Why can’t it be summer already?

I miss the sand between my toes, head out the window laughing into the summer heat. 



Truer words never spoken. But I guess that’s the point.

So as you’ve seen from my pics recently, I’ve been travelling #praguepics. It got me thinking, if I could go anywhere, where would I go? I thought about it long and hard. There are SO many places I would travel to if I had the means. Overall, I decided that if you ever want to go somewhere, anywhere in the world, go to Scotland. Seems strange not only that I would pick the place I currently live, but that I’m telling you to go to a place that is usually 89% cold, wet and grey. Yeah, you should probably be prepared for that or you’ll end up like me caught out in shorts in the snow—Edinburgh should be more famous for its four seasons a day, than the film Trainspotting.  However, Scotland is so much more than poor weather.  As a person who’s lived there for 3 years I can tell you that Scotland is wonderful. It has this unique quality to its atmosphere, where even in the rain it’s the most romantic, buzzing, intriguing and beautiful place to be.  From the Isle of Skye’s dramatic cliffs to moors in the borders, lochs in the highlands, beautiful coastlines and even, the sunshine on Leith; Scotland has a magic that is all its own, and is alive with it. Scotland is ethereal and romantic yet passionate and stormy.  It’s a contradiction that has created the most beautiful place to be. So to all my followers from abroad and really anyone who reads this: get your arse up to Scotland as there cannae be any place better.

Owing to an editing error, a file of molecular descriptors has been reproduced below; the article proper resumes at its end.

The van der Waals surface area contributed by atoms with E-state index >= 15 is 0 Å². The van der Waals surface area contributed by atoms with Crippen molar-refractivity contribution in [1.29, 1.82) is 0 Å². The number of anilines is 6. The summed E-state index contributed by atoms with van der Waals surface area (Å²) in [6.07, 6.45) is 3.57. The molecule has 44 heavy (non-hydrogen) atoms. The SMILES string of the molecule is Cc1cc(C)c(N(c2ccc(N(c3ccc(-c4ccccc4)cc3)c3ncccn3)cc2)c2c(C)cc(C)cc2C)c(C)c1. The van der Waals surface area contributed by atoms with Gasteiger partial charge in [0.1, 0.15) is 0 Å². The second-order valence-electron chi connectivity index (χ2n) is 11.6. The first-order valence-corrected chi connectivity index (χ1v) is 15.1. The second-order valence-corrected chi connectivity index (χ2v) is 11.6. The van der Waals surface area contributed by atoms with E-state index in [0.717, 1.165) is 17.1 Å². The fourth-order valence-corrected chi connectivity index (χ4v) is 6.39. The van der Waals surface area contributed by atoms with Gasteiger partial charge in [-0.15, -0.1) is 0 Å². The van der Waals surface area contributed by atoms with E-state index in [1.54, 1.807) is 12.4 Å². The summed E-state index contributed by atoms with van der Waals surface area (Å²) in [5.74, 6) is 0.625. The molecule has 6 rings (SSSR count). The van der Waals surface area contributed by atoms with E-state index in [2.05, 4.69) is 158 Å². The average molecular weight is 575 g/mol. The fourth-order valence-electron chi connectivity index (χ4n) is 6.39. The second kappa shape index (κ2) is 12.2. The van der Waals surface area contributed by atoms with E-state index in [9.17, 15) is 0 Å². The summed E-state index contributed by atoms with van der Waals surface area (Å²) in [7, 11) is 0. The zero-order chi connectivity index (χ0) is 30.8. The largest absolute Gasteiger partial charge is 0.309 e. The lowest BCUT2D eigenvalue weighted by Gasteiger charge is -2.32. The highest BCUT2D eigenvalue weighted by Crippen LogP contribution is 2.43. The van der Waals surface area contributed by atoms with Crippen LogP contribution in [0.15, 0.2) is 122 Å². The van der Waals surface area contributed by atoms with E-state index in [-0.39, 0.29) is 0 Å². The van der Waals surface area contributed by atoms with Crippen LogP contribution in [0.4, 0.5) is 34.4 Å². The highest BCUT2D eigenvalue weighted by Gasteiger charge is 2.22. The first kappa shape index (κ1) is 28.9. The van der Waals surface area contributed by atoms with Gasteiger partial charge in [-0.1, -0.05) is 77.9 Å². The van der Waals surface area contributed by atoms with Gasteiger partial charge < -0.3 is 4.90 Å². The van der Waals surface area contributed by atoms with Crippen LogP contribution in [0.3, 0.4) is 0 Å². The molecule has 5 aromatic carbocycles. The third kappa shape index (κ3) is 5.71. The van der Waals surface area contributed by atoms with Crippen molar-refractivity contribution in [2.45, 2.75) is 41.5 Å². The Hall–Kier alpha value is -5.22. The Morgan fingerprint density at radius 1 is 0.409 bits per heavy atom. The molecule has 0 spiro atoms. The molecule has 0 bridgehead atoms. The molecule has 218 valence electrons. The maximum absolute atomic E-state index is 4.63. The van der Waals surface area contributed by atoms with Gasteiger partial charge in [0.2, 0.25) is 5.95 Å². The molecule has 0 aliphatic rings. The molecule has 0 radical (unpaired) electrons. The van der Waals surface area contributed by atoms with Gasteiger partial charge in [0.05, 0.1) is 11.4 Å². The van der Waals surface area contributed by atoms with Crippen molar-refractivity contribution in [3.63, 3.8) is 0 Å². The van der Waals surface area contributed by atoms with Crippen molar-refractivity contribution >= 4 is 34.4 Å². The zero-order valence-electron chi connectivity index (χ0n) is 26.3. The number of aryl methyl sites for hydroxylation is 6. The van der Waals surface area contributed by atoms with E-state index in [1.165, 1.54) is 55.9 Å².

BBC Radio Shropshire – ‘Persuasion’ Review by Chris Eldon Lee

My friend Peter Randall and his theatre production given the thumbs up from the BBC!

Hotbuckle Productions

Hotbuckle is the loveliest of our little theatre companies…and smart with it. They present exquisite productions of some of the nation’s favourite novels with a minimum of fuss and bother; charming full houses into romantic sighs and fits of respectable giggles….before packing everything away into a horsebox trailer, with the company’s logo stuck to the tail gate.

What comes out of the horsebox are four white flats, three period chairs, a handful of musical instruments, four very fine actors and a host of memorable caricatures.

At my second encounter with the company at Shrewsbury’s Theatre Severn last night, I felt a little like an endangered species. Sitting in the 250 seats were 235 women ( so just 15 men, then ) most of whom clearly knew the novel intimately. And what we got was Austen unplugged; performed with so much care and attention to detail the author herself would have…

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